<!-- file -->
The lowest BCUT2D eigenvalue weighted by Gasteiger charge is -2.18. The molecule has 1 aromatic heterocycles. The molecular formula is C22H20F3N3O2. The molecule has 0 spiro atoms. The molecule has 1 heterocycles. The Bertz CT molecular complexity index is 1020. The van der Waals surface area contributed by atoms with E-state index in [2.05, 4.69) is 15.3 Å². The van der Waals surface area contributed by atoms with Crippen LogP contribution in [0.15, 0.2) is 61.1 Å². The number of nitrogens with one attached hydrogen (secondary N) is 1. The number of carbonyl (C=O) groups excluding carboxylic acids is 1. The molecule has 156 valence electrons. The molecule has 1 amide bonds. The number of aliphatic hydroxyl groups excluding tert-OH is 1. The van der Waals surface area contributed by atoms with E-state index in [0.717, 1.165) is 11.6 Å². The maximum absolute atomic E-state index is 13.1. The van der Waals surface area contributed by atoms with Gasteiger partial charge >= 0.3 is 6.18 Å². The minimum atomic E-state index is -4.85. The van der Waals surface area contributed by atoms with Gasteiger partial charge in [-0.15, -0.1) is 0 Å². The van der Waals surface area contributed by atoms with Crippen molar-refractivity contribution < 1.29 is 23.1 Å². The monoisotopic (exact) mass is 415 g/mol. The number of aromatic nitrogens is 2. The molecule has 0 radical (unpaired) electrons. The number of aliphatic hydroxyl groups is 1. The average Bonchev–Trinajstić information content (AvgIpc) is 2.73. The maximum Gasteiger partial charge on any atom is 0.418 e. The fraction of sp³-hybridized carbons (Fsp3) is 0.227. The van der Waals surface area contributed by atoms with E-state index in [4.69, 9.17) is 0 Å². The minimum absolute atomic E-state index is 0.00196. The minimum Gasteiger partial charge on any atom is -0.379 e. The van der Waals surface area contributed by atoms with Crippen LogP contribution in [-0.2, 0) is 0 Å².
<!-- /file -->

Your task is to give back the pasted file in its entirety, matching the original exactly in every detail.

The lowest BCUT2D eigenvalue weighted by Gasteiger charge is -2.18. The molecule has 1 aromatic heterocycles. The molecular formula is C22H20F3N3O2. The molecule has 0 spiro atoms. The molecule has 1 heterocycles. The Bertz CT molecular complexity index is 1020. The van der Waals surface area contributed by atoms with E-state index in [2.05, 4.69) is 15.3 Å². The van der Waals surface area contributed by atoms with Crippen LogP contribution in [0.15, 0.2) is 61.1 Å². The number of nitrogens with one attached hydrogen (secondary N) is 1. The number of carbonyl (C=O) groups excluding carboxylic acids is 1. The molecule has 156 valence electrons. The molecule has 1 amide bonds. The number of aliphatic hydroxyl groups excluding tert-OH is 1. The van der Waals surface area contributed by atoms with E-state index in [0.717, 1.165) is 11.6 Å². The maximum absolute atomic E-state index is 13.1. The van der Waals surface area contributed by atoms with Gasteiger partial charge >= 0.3 is 6.18 Å². The minimum atomic E-state index is -4.85. The van der Waals surface area contributed by atoms with Gasteiger partial charge in [-0.15, -0.1) is 0 Å². The van der Waals surface area contributed by atoms with Crippen molar-refractivity contribution < 1.29 is 23.1 Å². The monoisotopic (exact) mass is 415 g/mol. The number of aromatic nitrogens is 2. The molecule has 0 radical (unpaired) electrons. The number of aliphatic hydroxyl groups is 1. The average Bonchev–Trinajstić information content (AvgIpc) is 2.73. The maximum Gasteiger partial charge on any atom is 0.418 e. The fraction of sp³-hybridized carbons (Fsp3) is 0.227. The van der Waals surface area contributed by atoms with E-state index in [4.69, 9.17) is 0 Å². The minimum absolute atomic E-state index is 0.00196. The minimum Gasteiger partial charge on any atom is -0.379 e. The van der Waals surface area contributed by atoms with Crippen LogP contribution in [-0.2, 0) is 0 Å².